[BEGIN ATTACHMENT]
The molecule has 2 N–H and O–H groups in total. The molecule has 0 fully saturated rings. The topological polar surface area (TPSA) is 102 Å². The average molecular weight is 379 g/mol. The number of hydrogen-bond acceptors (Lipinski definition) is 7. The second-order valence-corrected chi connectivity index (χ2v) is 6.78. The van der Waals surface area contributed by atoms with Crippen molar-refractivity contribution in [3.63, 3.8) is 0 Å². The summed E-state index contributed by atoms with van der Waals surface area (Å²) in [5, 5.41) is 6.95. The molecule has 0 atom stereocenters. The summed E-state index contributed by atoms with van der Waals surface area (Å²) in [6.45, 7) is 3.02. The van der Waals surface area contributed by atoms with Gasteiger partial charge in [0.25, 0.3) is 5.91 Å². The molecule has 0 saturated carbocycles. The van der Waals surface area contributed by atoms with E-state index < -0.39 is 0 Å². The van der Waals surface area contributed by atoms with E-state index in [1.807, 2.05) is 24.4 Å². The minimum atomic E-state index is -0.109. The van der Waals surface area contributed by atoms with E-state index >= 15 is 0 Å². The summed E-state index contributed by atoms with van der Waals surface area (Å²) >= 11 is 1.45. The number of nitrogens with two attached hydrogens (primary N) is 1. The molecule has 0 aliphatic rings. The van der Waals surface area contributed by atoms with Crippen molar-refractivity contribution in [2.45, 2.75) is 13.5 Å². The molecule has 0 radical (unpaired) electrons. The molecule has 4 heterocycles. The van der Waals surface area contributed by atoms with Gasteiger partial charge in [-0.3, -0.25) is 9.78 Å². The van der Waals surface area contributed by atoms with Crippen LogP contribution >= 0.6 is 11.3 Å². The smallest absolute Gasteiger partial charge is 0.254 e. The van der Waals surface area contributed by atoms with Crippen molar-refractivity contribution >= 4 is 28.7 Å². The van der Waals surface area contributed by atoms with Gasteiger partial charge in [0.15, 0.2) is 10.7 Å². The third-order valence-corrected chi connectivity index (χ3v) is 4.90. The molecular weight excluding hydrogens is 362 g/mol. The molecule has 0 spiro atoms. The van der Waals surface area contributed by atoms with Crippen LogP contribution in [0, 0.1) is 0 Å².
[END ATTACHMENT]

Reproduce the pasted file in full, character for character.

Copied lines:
The molecule has 2 N–H and O–H groups in total. The molecule has 0 fully saturated rings. The topological polar surface area (TPSA) is 102 Å². The average molecular weight is 379 g/mol. The number of hydrogen-bond acceptors (Lipinski definition) is 7. The second-order valence-corrected chi connectivity index (χ2v) is 6.78. The van der Waals surface area contributed by atoms with Crippen molar-refractivity contribution in [3.63, 3.8) is 0 Å². The summed E-state index contributed by atoms with van der Waals surface area (Å²) in [5, 5.41) is 6.95. The molecule has 0 atom stereocenters. The summed E-state index contributed by atoms with van der Waals surface area (Å²) in [6.45, 7) is 3.02. The van der Waals surface area contributed by atoms with Gasteiger partial charge in [0.25, 0.3) is 5.91 Å². The molecule has 0 saturated carbocycles. The van der Waals surface area contributed by atoms with E-state index < -0.39 is 0 Å². The van der Waals surface area contributed by atoms with E-state index in [1.807, 2.05) is 24.4 Å². The minimum atomic E-state index is -0.109. The van der Waals surface area contributed by atoms with E-state index >= 15 is 0 Å². The summed E-state index contributed by atoms with van der Waals surface area (Å²) >= 11 is 1.45. The number of nitrogens with two attached hydrogens (primary N) is 1. The molecule has 0 aliphatic rings. The van der Waals surface area contributed by atoms with Crippen molar-refractivity contribution in [2.45, 2.75) is 13.5 Å². The molecule has 0 radical (unpaired) electrons. The molecule has 4 heterocycles. The van der Waals surface area contributed by atoms with Gasteiger partial charge in [-0.3, -0.25) is 9.78 Å². The van der Waals surface area contributed by atoms with Crippen LogP contribution >= 0.6 is 11.3 Å². The smallest absolute Gasteiger partial charge is 0.254 e. The van der Waals surface area contributed by atoms with Crippen molar-refractivity contribution >= 4 is 28.7 Å². The van der Waals surface area contributed by atoms with Gasteiger partial charge in [0.15, 0.2) is 10.7 Å². The third-order valence-corrected chi connectivity index (χ3v) is 4.90. The molecular weight excluding hydrogens is 362 g/mol. The molecule has 0 spiro atoms. The van der Waals surface area contributed by atoms with Crippen LogP contribution in [0, 0.1) is 0 Å².